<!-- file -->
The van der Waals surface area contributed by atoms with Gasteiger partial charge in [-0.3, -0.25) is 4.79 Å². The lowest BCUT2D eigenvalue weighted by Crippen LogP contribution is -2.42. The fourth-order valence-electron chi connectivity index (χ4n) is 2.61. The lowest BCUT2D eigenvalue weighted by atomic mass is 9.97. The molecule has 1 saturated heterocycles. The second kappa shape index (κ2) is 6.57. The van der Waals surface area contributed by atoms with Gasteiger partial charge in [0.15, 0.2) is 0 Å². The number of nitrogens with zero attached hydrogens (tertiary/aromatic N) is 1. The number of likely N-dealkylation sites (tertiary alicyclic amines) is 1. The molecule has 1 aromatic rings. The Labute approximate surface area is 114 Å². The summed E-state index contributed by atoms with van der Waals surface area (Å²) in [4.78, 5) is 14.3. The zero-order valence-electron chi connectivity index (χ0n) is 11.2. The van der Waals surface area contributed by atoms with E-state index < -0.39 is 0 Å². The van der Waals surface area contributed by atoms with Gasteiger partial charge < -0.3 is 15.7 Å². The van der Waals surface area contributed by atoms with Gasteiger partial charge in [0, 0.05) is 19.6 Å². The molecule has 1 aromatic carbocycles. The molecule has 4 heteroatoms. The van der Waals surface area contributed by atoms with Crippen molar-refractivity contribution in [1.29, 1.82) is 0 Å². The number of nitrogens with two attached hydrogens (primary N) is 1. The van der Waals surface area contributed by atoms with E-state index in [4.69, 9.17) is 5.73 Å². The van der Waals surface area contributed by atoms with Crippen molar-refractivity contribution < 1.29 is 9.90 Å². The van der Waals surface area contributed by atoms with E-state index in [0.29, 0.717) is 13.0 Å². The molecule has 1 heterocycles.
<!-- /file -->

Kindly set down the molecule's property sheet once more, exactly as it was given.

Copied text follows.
The van der Waals surface area contributed by atoms with Gasteiger partial charge in [-0.3, -0.25) is 4.79 Å². The lowest BCUT2D eigenvalue weighted by Crippen LogP contribution is -2.42. The fourth-order valence-electron chi connectivity index (χ4n) is 2.61. The lowest BCUT2D eigenvalue weighted by atomic mass is 9.97. The molecule has 1 saturated heterocycles. The second kappa shape index (κ2) is 6.57. The van der Waals surface area contributed by atoms with Gasteiger partial charge in [0.15, 0.2) is 0 Å². The number of nitrogens with zero attached hydrogens (tertiary/aromatic N) is 1. The number of likely N-dealkylation sites (tertiary alicyclic amines) is 1. The molecule has 1 aromatic rings. The Labute approximate surface area is 114 Å². The summed E-state index contributed by atoms with van der Waals surface area (Å²) in [4.78, 5) is 14.3. The zero-order valence-electron chi connectivity index (χ0n) is 11.2. The van der Waals surface area contributed by atoms with E-state index < -0.39 is 0 Å². The van der Waals surface area contributed by atoms with Gasteiger partial charge < -0.3 is 15.7 Å². The van der Waals surface area contributed by atoms with Gasteiger partial charge in [0, 0.05) is 19.6 Å². The molecule has 1 aromatic carbocycles. The molecule has 4 heteroatoms. The van der Waals surface area contributed by atoms with Crippen molar-refractivity contribution in [1.29, 1.82) is 0 Å². The number of nitrogens with two attached hydrogens (primary N) is 1. The van der Waals surface area contributed by atoms with E-state index in [4.69, 9.17) is 5.73 Å². The van der Waals surface area contributed by atoms with Crippen molar-refractivity contribution < 1.29 is 9.90 Å². The van der Waals surface area contributed by atoms with E-state index in [0.29, 0.717) is 13.0 Å². The molecule has 1 heterocycles.